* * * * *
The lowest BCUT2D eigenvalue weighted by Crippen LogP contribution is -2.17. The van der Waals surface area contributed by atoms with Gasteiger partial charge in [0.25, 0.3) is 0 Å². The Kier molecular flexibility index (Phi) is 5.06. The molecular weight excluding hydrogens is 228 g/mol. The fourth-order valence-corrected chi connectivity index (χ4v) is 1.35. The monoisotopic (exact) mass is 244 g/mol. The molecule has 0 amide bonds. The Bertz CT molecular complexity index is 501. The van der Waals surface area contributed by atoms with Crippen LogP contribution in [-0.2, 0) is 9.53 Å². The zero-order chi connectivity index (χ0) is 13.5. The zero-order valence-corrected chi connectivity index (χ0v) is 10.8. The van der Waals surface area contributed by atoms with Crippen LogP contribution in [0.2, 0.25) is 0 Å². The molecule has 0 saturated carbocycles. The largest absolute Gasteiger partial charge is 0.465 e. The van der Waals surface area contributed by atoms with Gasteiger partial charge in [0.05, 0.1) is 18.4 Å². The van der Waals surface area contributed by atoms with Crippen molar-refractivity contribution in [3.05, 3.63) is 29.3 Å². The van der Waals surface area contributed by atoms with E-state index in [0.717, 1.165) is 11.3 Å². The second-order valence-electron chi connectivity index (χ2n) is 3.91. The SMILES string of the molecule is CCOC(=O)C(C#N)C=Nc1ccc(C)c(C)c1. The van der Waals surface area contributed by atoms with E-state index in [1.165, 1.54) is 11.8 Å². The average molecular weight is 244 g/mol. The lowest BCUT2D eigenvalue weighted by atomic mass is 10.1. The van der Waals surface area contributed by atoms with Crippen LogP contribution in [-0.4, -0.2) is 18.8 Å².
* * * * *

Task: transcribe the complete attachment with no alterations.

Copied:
The lowest BCUT2D eigenvalue weighted by Crippen LogP contribution is -2.17. The van der Waals surface area contributed by atoms with Gasteiger partial charge in [0.25, 0.3) is 0 Å². The Kier molecular flexibility index (Phi) is 5.06. The molecular weight excluding hydrogens is 228 g/mol. The fourth-order valence-corrected chi connectivity index (χ4v) is 1.35. The monoisotopic (exact) mass is 244 g/mol. The molecule has 0 amide bonds. The Bertz CT molecular complexity index is 501. The van der Waals surface area contributed by atoms with Crippen LogP contribution in [-0.2, 0) is 9.53 Å². The zero-order chi connectivity index (χ0) is 13.5. The zero-order valence-corrected chi connectivity index (χ0v) is 10.8. The van der Waals surface area contributed by atoms with Crippen LogP contribution in [0.2, 0.25) is 0 Å². The molecule has 0 saturated carbocycles. The largest absolute Gasteiger partial charge is 0.465 e. The van der Waals surface area contributed by atoms with Gasteiger partial charge in [0.05, 0.1) is 18.4 Å². The van der Waals surface area contributed by atoms with Crippen molar-refractivity contribution in [3.05, 3.63) is 29.3 Å². The van der Waals surface area contributed by atoms with E-state index in [0.717, 1.165) is 11.3 Å². The second-order valence-electron chi connectivity index (χ2n) is 3.91. The SMILES string of the molecule is CCOC(=O)C(C#N)C=Nc1ccc(C)c(C)c1. The van der Waals surface area contributed by atoms with E-state index in [1.165, 1.54) is 11.8 Å². The average molecular weight is 244 g/mol. The lowest BCUT2D eigenvalue weighted by atomic mass is 10.1. The van der Waals surface area contributed by atoms with Crippen LogP contribution in [-0.4, -0.2) is 18.8 Å².